Awards Handed Out at Senior Breakfastby Richard Paige • May 17, 2014 Share:
Three Wabash College seniors were honored Saturday morning at the traditional Deans’ Senior Breakfast.
Andy Walsh earned the Frank Hugh Sparks Award for All-Around Student Achievement and Adam Barnes and Ryan Cloyd shared the John Maurice Butler Prize for Scholarship and Character.
Named in honor of the College’s eighth president, the Frank Hugh Sparks Award for All-Around Student Achievement is given to a senior who has done the most to promote the true spirit and purpose of Wabash College.
A native of Clinton, Ind., Walsh was a Dean’s List student in all eight semesters and was inducted into Phi Beta Kappa. The psychology major served as president of Psi Chi, the psychology honor society, WAR Council, and AMPED, in addition to memberships in Sons of Wabash and Senior Council. He earned five varsity letters as a student-athlete, including three in basketball and one each in football and track and field.
Given annually since 1923, the John Maurice Butler Prize for Scholarship and Character is voted on by the entire Wabash faculty and is given to a student of high character and great ability.
A native of Bradford, Pa., Barnes was awarded a Fulbright Teaching Assistant Scholarship and will be based in Madrid, Spain, educating high school students. A double major in biology and Spanish with distinction in both, he plans to attend medical school following completion of his Fulbright. Barnes is a Lilly Scholar, was inducted into Phi Beta Kappa, earned the Earnest G. Carscallen Prize in Biology, and was a George Lewes Mackintosh Fellow. A four-year member of the Wabash swim team, Barnes served as captain in each of the last three seasons.
A native of Beech Grove, Ind., Cloyd majored in biochemistry and minored in psychology, classics, and biology. A Dean’s List student, he received the Dr. Paul T. Hurt Award for All-Around Freshman Achievement and was a finalist in the Baldwin Oratorical Contest as a sophomore. Cloyd received the Underwood Chemistry Award and was inducted into Phi Beta Kappa in his junior year, while also serving as a Junior Marshal during Commencement. He is a member of Kappa Sigma and will be working in Luxembourg following graduation.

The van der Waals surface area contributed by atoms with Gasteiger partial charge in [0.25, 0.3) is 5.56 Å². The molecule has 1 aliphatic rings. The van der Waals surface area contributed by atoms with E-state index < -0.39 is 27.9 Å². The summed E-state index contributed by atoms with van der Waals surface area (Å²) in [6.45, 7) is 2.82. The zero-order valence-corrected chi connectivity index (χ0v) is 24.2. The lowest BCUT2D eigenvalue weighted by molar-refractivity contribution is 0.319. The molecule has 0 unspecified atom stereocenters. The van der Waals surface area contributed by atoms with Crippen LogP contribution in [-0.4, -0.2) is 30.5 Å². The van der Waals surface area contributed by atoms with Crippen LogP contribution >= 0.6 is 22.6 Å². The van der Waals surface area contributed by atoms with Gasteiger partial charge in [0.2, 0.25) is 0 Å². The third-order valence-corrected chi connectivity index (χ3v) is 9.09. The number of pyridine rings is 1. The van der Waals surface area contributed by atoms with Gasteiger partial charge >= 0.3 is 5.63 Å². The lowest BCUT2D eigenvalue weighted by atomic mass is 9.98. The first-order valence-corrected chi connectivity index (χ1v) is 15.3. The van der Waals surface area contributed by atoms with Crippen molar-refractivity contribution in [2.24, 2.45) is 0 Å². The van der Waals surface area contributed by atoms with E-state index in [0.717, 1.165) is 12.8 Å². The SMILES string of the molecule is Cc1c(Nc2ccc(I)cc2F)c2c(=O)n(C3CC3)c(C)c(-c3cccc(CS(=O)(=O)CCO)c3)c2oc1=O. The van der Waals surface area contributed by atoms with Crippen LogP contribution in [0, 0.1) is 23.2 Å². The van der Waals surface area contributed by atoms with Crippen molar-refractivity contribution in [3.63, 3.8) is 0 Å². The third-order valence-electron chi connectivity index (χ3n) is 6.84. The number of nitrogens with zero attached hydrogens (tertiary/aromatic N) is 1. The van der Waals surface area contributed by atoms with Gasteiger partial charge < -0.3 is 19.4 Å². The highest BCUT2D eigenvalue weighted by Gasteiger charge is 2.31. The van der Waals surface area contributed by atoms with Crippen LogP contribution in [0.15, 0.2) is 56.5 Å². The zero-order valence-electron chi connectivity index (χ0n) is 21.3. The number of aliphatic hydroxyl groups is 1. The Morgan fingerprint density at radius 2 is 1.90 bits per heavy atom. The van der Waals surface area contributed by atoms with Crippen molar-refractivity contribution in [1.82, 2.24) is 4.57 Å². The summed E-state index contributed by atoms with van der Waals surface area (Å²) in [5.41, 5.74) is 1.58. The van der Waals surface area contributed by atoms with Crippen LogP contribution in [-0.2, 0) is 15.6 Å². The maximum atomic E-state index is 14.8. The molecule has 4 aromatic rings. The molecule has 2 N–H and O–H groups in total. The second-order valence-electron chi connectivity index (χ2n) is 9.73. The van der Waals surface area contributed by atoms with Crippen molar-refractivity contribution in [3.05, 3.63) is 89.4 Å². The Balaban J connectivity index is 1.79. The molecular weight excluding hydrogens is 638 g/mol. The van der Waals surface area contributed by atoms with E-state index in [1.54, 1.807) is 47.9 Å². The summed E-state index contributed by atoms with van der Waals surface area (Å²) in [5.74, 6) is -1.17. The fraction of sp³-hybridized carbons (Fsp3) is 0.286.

The Sparks Award and Butler Prizes are the top student honors for a Wabash graduate.
The Dean’s breakfast concluded with remarks from Dean of the College Gary A. Phillips, who is stepping down after eight years in that position. The occasion put both speaker and audience in the same unique role, as he noted, of having “to figure out what I will do with the rest of my life.”
Phillips offered a challenge in his final address to the Class of 2014: to think about questions and why the liberal arts, and Wabash, offer a home for living with questions.
“It is the question that most captures my attention,” he explained. “It is the interrogation, the inquiry that drives me not simply as a conceptual act but as an ethical response to life and the stuff the world throws at us. It is this capacity to confront ethical challenges that I believe to be dead center at the heart of the Wabash liberal arts mission that seeks to educate Wabash students to move on with their lives as critical, responsible, effective, humane gentlemen and citizens.”
Using touchstones like the artwork of Samuel Bak, The Matrix, and the writings of Tolstoy and Rainer Maria Rilke, Phillips concluded with these words, “Your Wabash education leaves you with the question and the love of the question. It leaves you with a choice. What is now possible for you as you move on? In good Wabash style, you students have to decide.”
Wabash celebrates its 176th Commencement Exercises on Sunday at 2:30 p.m. on the College Mall. The ceremony will be streamed live at www.wabash.edu/live.
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2014 Deans' Breakfast